Lately I’ve been reading the book Order without Design: How Markets Shape Cities by Alain Bertaud. I’m only about a third of the way through, but already I can tell this read is very worthwhile. So, in this article, I hope to portray some of the key ideas that this book has given me so far, along with a brief characterization of the arguments that led to them. They are the following:
- In general, the primary purpose of a city is to foster an efficient labor market. A good city is one that most effectively fulfills this purpose, within the bounds of environmental standards.
- City design is the top-down design and regulation of urban constructions. City design is often misguided both in practice and principal.
- From the perspective of regulating central authority, many pairs of urban-construction variables are intuitively viewed as causal in only one direction. Market-oriented explanations in terms of trade-offs are more accurate and insightful.
To be clear, Bertaud’s thesis is not that cities should be completely without any design. In fact, he specifies a few roles that he advocates city designers to be more active/pro-active in. However on the whole, Bertaud leverages his experience in economics and the city-design bureaucracy itself to counter many of the tradition core positions of city-design advocates. The title of this article may provoke the counter that a “good city” is a purely subjective judgement, and that cities can be “good” in arbitrary ways that escape a useful analysis. The first bullet hopes to mostly address that concern by specifying what exactly Bertaud means by a good city, but the question is still relevant. Why is the purpose of a city to foster an efficient labor market rather than, for example, to foster a nice quality of life?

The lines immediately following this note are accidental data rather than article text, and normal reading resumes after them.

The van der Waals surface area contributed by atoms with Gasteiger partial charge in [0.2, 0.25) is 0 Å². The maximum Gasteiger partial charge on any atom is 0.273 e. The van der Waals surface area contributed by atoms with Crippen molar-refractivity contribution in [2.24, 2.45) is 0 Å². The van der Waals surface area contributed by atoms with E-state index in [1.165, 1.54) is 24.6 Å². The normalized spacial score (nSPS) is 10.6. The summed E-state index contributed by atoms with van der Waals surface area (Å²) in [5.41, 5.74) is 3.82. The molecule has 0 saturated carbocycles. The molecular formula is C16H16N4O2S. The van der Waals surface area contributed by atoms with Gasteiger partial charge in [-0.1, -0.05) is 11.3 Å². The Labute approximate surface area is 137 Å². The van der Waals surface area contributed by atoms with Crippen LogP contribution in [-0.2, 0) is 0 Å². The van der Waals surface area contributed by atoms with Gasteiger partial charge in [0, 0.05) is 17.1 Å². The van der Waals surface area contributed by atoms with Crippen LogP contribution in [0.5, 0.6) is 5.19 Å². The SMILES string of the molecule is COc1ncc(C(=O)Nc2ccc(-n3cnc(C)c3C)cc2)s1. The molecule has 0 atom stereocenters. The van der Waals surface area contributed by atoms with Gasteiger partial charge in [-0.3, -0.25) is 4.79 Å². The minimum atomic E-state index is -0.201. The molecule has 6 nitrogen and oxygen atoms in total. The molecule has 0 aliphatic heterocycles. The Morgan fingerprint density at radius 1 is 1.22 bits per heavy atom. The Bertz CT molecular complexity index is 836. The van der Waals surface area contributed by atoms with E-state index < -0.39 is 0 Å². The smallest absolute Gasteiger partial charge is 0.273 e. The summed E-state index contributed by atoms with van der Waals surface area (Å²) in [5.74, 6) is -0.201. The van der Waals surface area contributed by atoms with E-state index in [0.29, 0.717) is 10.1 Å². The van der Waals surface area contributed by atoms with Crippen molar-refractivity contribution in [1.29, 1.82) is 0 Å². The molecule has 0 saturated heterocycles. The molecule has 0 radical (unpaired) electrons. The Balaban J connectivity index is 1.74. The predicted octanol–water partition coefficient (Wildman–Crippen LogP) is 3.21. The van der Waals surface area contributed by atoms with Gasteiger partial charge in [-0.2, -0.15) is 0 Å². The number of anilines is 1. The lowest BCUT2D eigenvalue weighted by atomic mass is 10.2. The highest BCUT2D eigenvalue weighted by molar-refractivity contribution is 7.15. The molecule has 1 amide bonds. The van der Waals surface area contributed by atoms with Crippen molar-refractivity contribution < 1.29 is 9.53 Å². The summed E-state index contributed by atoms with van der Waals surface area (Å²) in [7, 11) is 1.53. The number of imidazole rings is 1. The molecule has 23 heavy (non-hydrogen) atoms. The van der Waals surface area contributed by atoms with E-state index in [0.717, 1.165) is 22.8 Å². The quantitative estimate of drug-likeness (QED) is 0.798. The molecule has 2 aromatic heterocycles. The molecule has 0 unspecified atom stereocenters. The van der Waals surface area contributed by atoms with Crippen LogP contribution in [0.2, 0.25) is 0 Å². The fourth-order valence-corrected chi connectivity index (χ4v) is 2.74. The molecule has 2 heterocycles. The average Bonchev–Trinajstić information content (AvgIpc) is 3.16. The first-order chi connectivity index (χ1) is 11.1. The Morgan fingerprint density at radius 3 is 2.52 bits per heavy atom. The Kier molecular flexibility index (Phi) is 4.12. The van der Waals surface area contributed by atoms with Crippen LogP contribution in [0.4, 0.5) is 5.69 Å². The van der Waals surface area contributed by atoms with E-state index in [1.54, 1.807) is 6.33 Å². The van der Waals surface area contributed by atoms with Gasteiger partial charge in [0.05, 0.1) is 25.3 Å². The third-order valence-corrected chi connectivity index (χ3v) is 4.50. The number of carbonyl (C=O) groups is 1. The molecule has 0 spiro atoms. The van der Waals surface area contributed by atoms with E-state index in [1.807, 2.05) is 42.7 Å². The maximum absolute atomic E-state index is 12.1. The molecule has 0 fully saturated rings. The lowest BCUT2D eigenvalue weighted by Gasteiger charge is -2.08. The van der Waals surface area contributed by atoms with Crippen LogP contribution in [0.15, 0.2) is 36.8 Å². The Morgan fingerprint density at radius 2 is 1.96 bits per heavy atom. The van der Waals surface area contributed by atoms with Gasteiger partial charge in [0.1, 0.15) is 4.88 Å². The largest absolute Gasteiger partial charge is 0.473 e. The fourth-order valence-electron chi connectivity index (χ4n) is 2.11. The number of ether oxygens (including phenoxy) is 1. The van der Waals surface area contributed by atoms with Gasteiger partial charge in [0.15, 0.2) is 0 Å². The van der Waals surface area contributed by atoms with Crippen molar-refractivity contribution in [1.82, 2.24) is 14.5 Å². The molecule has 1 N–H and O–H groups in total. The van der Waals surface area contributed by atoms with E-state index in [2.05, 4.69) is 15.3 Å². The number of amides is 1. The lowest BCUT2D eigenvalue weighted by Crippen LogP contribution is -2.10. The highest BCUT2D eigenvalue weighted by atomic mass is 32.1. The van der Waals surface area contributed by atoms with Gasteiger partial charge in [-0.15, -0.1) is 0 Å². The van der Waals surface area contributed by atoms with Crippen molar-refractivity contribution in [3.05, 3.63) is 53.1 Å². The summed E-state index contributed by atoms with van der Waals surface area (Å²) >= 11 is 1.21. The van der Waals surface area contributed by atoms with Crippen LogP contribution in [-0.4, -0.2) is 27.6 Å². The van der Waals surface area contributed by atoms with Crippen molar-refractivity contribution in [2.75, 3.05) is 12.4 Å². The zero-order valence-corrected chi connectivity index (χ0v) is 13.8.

Any sort of acceptable alternative purpose to declare for cities is going to be something along the lines of “to be beneficial, in some way, for the people that live in the city, currently or in the future.” This is clearly the minimum standard - if the city is not beneficial for the people living in the city, then it will not last long (as long as emigration is allowed and the residence are not exclusively masochists). Bertaud, from the start, takes a city’s purpose to be relatively self-evident in an economic sense, but I think that as he goes into the details of how well-meaning city-design policies aimed at alternative purposes lead to situations that are not (relative to some version of not having the policies) beneficial the the city’s residents, the purpose of “fostering an efficient labor market” and “to be beneficial, in some way, for the people that live in the city, currently or in the future” converge very closely.
The Designer’s Perspective